Is the pen mightier than the mouse?

Ben Backes and James Cowan from CALDER have published a working paper on the differences between computer- and paper-based tests.

In 2015, Massachusetts introduced the new PARCC assessment. School districts could choose whether to use the computer or paper versions of the test, and in 2015 and 2016, districts were divided fairly evenly between the two. The authors use this division to compare results for pupils in Grades 3–8 (Years 4–9).

Pupils who took the online version of PARCC scored about 0.10 standard deviations lower in maths and about 0.25 standard deviations lower in English than pupils taking the paper version of the test. When pupils took computer tests again the following year, these differences reduced by about a third for maths and by half for English.

The study also looked at whether the change to computer tests affected some pupils disproportionately. There were no differences for maths, but for English there was more of an effect on pupils at the bottom of the achievement distribution, pupils with English as an additional language and special education pupils.

The authors point out that these differences not only have consequences for individual pupils, but for other decisions based on the data, including teacher and school performance measures and the analysis of schoolwide programmes.

Source: Is the pen mightier than the keyboard? The effect of online testing on measured student achievement (April 2018), National Center for Analysis of Longitudinal Data in Education Research, Working Paper 190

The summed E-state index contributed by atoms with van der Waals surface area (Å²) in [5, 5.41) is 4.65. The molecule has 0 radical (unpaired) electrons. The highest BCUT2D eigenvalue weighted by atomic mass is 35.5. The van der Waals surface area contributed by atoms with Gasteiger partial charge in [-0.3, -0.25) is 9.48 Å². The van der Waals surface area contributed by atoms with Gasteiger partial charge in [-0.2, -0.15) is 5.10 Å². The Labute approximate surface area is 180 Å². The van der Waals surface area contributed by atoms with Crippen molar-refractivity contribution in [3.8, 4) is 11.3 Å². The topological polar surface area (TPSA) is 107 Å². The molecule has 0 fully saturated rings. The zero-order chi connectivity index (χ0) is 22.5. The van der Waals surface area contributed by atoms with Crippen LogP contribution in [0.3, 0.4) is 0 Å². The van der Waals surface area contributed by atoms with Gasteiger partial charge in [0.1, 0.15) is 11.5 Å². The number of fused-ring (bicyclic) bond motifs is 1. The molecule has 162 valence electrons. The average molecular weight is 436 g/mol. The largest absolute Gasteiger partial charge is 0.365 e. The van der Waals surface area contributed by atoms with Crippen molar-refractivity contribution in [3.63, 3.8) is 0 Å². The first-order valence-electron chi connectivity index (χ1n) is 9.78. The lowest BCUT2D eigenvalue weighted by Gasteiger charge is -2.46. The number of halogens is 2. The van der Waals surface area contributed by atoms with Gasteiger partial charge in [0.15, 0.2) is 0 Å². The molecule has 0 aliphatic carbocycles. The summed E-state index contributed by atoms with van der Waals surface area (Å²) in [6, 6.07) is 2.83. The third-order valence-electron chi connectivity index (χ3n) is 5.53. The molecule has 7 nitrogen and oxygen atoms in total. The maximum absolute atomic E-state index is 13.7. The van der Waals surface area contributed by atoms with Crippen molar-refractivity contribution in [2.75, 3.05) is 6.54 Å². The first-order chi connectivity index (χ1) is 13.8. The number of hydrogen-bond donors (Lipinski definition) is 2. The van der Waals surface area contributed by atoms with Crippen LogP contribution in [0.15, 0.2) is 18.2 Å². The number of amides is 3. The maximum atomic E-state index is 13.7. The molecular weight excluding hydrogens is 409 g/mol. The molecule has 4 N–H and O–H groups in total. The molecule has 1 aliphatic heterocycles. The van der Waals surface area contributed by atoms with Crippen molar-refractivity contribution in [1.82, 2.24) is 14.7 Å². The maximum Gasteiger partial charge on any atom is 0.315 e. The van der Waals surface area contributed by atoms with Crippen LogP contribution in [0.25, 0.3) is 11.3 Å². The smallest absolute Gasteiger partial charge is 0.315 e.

Pupils may do better on tests if they can go back and check their work

Joseph Hardcastle and colleagues conducted a study to compare pupil performance on computer-based tests (CBT) and traditional paper-and-pencil tests (PPT). More than 30,000 pupils in grades 4–12 (Years 5–13) were assessed on their understanding of energy using three testing systems: a paper and pencil test; a computer-based test that allowed pupils to skip items and move freely through the test; or a CBT that did not allow pupils to return to previous questions.

Overall, the results showed that being able to skip through questions, and review and change previous answers, could benefit younger pupils. Elementary (Years 5 and 6) and middle school (Years 7–9) pupils scored lower on a CBT that did not allow them to return to previous items than on a comparable computer-based test that allowed them to skip, review, and change previous responses. Elementary pupils also scored slightly higher on a CBT that allowed them to go back to previous answers than on the PPT, but there was no significant difference for middle school pupils on those two types of tests. High school pupils (Years 10–13) showed no difference in their performance on the three types of tests.

Gender was found to have little influence on a pupil’s performance on PPT or CBT; however, pupils whose primary language was not English had lower performance on both CBTs compared with the PPT.

Source: Comparing student performance on paper-and-pencil and computer-based-tests. Paper presented at the 2017 AERA Annual Meeting, 30 April 2017. American Association for the Advancement of Sciences.